Simple Encryption Library for QT (improved)

Update 2022-08-12: It turned out that the library (v1.0.0) did not build with QT 5 because of depricated QT APIs. There is now a new version below (v1.0.2) that should work on QT5 (and hopefully QT6). The randomness setting the Initatialization Vector is much improved and at least in theory this was a weak part of v1.0.0. There was also a function “toAscii” that was deprecated and I replaced it with “toLatin1”, so anyone using the command line tool should check that the same passwords work after upgrading to 1.0.2.

A while ago I posted a simple encryption library for QT on this blog. I have now made some improvements and publish a new version. Major improvements are:

  1. Improved performance
  2. Added non patented Serpent Algorithm
    (easy to include and build without RC5)

As before, SimpleQtCryptor should work on all QT platforms without modification. It has no dependencies to anything outside QT and just uses qt datatypes.

Performance – SimpleQtCryptor vs OpenSSL
Since encryption is just overhead to any program using it performance is important. I have tried to optimize SimpleQtCryptor as much as possible, without making the code hard to read or risking portability.

For practical purposes, its performance is comparable to that of OpenSSL. This is on an Athlon II X2 250 3GHz cpu running Ubuntu:

RC5-32/CBC      RC5-64/CBC      RC5-64/CFB      Serpent/CFB     AES-128-CFB
6.5s / 9.0s     3.5s / 6.1s     3.2s / 5.9s     16.4s / 17.6s   5.8s / 7.8s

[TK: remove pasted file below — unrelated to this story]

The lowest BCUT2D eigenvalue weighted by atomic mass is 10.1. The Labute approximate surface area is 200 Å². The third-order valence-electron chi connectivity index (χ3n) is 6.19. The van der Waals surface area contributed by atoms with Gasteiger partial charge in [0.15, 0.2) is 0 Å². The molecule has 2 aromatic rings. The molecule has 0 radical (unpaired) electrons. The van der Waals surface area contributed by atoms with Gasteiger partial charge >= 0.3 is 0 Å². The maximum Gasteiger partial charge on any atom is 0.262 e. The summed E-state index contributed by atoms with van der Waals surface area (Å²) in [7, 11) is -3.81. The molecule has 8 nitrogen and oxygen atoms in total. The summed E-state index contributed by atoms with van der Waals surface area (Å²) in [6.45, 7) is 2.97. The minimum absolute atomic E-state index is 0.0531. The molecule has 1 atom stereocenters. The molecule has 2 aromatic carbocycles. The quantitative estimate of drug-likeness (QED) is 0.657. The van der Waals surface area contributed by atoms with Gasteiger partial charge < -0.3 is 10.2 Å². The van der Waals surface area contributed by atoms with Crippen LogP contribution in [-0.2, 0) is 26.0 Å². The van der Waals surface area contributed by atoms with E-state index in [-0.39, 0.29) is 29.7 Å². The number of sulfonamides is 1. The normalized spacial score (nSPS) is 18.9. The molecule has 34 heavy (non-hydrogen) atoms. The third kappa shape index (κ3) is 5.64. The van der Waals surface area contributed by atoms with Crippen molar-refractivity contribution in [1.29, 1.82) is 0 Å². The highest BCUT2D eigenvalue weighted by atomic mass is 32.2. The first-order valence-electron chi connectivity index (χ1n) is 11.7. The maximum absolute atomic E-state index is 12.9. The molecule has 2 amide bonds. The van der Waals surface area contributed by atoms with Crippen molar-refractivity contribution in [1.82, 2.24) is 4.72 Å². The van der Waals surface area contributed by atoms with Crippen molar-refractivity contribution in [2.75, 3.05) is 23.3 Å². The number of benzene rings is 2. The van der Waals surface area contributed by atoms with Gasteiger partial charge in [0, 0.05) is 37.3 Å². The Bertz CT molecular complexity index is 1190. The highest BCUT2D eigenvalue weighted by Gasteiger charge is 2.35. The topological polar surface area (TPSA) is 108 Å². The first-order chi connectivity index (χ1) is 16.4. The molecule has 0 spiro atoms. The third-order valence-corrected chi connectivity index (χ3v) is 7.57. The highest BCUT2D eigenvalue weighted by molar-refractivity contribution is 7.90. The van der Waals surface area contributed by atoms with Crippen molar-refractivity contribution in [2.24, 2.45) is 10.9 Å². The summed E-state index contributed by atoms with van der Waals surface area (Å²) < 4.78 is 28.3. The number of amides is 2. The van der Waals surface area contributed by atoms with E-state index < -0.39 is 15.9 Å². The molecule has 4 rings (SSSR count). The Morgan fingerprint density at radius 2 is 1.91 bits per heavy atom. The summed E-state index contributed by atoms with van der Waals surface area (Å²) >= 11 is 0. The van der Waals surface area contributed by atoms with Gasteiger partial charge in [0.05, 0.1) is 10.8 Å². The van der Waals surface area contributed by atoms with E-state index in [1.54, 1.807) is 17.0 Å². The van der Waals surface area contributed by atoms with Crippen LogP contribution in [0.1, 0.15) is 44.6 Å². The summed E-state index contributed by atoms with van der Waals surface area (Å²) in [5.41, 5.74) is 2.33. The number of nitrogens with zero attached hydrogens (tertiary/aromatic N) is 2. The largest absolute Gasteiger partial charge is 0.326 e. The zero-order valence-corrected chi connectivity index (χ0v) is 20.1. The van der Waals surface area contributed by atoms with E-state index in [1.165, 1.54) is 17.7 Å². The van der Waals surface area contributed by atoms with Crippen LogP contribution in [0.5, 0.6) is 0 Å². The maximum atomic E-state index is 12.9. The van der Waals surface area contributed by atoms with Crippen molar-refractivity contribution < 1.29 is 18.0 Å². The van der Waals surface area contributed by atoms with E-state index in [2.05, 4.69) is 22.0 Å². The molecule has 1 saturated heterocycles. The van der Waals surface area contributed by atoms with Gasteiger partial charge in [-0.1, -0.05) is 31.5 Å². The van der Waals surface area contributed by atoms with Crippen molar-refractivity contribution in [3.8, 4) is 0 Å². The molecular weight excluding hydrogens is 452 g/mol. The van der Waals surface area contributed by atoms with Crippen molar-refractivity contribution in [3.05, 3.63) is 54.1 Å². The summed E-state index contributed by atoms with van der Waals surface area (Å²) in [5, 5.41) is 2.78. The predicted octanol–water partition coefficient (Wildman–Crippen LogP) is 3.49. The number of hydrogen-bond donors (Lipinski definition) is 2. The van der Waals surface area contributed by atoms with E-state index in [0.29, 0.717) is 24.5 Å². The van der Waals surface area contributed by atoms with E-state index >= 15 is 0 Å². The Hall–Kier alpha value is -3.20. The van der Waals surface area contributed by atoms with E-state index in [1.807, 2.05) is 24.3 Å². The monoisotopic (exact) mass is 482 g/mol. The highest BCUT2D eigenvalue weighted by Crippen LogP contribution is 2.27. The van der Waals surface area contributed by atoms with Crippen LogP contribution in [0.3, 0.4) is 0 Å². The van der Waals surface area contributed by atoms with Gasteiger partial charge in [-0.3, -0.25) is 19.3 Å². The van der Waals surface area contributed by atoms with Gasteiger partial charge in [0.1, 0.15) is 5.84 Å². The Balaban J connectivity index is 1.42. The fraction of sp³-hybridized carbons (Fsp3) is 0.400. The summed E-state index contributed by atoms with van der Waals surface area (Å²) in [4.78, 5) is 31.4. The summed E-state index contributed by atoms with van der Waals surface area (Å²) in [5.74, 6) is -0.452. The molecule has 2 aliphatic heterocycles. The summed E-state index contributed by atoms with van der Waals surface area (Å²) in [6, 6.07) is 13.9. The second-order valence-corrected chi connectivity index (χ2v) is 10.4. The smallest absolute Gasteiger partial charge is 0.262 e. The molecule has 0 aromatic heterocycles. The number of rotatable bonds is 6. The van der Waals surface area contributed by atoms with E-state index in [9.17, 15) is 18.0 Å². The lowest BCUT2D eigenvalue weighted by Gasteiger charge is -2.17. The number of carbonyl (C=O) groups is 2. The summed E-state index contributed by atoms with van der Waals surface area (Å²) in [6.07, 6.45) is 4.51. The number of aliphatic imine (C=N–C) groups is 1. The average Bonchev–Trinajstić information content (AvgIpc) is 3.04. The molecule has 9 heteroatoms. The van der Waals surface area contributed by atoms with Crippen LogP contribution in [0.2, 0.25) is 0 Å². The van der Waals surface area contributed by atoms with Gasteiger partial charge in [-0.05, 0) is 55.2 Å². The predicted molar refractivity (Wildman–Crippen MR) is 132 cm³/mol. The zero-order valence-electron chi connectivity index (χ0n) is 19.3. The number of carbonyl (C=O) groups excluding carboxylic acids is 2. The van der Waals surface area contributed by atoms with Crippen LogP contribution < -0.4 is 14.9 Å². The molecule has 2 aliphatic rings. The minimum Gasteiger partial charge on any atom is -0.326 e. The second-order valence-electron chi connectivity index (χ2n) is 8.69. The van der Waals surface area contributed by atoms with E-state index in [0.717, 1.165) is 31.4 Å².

6.3s / 9.5s     3.5s / 6.1s     3.1s / 5.7s     16.4s / 19.0s   6.0s / 8.3s

Values are presented as user time/real time (including a sync command).
First line is encrypt, second line is decrypt. The data is a 512MB file.

The first 4 columns are SimpleQtCryptor using different algorithms and modes of operation. The last column is 128-bit AES for OpenSSL.

Performance – different machines
For different machines, benchmarks have been made (just algorithm, no streaming or I/O):

                                RC5-32  RC5-64  Serpent 
Athlon II X2 250 3GHz   | enc   4.6s    2.3s    14.6s   
512Mb data, Ubuntu      | dec   4.6s    2.3s    14.8s
Athlon II X2 250 3GHz   | enc   5.8s    3.2s    22.4s
512Mb data, Windows7 64 | dec   5.6s    3.2s    20.6s
Intel Core i5 2.3GHz    | enc   6.9s    3.4s    19.1s
512Mb data, Mac OS X    | dec   6.6s    3.3s    19.2s
Intel Pentium(M) 2.0Ghz | enc   10.9s   47s     35s
512Mb data, Windows7 32 | dec    9.8s   46s     36s
Intel Atom z520 1.33Ghz | enc   20.2s   83s     113s
512Mb data, Windows7 32 | dec   19.2s   84s     130s
PPC G4 866Mhz           | enc   20.4s   62s     85s
512Mb data, Mac OS X    | dec   32.9s   61s     83s
ARM,QNAP TS109 500Mhz   | enc   8.6s    30.4s   58.4s   
64Mb data, Debian       | dec   8.2s    26.4s   92.7s   

It is fascinating to see how different CPUs perform. A few comments:

  • 32 bit machines suffer more from the 64 bit version of RC5, than the other way around – stay with 32 bit unless you know most clients will be 64 bit
  • Serpent uses a precomputed SBOX table (16kb), and CPUs with little cache (Atom and especially the ARM) underperforms on Serpent
  • The Mac OS X G4 compiler fails to use the assembler right roll used in decryption (but finds left roll for encryption) which makes RC5-32 suffer (but not Serpent, for some reason).
  • See how much slower the program runs on Windows 7 than on Ubuntu (on the Athlon II X2). The Microsoft SDK and Microsoft compiler is used, and I expected it to outperform gcc, not the other way around. I wonder if this applies to 32-bit machines as well, but currently I have no dual boot 32 bit machine available.

As usual, building is easy with QT:

 $ qmake
 $ make

Including in your project
If you want to include the SimpleQtCryptor in your project just copy these three files to your project:

  serpent_sbox.h (not necessary, but improves serpent performance 5-10 times)

You only need to #include simpleqtcryptor.h.

In the beginning of simpleqtcryptor.h there is a #define WITHRC5 that you can remove if you do not want RC5 in your program (for legal reasons).